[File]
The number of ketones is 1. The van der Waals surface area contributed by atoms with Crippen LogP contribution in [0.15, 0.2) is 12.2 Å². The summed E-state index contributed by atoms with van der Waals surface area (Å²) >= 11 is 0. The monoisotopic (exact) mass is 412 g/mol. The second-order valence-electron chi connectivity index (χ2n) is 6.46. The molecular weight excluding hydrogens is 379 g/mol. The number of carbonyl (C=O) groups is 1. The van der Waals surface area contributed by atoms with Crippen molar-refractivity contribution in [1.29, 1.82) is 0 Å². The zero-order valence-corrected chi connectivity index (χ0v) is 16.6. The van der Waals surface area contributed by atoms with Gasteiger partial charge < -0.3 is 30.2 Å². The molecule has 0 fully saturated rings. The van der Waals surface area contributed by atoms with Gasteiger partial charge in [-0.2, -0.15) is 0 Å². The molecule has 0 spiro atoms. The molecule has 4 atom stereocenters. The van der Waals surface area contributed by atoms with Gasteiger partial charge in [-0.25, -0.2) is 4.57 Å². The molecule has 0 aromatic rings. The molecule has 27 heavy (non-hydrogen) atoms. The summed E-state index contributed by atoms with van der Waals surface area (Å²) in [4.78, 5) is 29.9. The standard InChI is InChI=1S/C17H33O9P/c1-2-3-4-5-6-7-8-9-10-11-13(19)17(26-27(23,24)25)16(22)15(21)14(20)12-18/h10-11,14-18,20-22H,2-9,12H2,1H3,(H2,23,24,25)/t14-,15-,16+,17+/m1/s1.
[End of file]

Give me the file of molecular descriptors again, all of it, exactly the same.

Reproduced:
The number of ketones is 1. The van der Waals surface area contributed by atoms with Crippen LogP contribution in [0.15, 0.2) is 12.2 Å². The summed E-state index contributed by atoms with van der Waals surface area (Å²) >= 11 is 0. The monoisotopic (exact) mass is 412 g/mol. The second-order valence-electron chi connectivity index (χ2n) is 6.46. The molecular weight excluding hydrogens is 379 g/mol. The number of carbonyl (C=O) groups is 1. The van der Waals surface area contributed by atoms with Crippen molar-refractivity contribution in [1.29, 1.82) is 0 Å². The zero-order valence-corrected chi connectivity index (χ0v) is 16.6. The van der Waals surface area contributed by atoms with Gasteiger partial charge < -0.3 is 30.2 Å². The molecule has 0 fully saturated rings. The van der Waals surface area contributed by atoms with Gasteiger partial charge in [-0.2, -0.15) is 0 Å². The molecule has 0 spiro atoms. The molecule has 4 atom stereocenters. The van der Waals surface area contributed by atoms with Gasteiger partial charge in [-0.25, -0.2) is 4.57 Å². The molecule has 0 aromatic rings. The molecule has 27 heavy (non-hydrogen) atoms. The summed E-state index contributed by atoms with van der Waals surface area (Å²) in [4.78, 5) is 29.9. The standard InChI is InChI=1S/C17H33O9P/c1-2-3-4-5-6-7-8-9-10-11-13(19)17(26-27(23,24)25)16(22)15(21)14(20)12-18/h10-11,14-18,20-22H,2-9,12H2,1H3,(H2,23,24,25)/t14-,15-,16+,17+/m1/s1.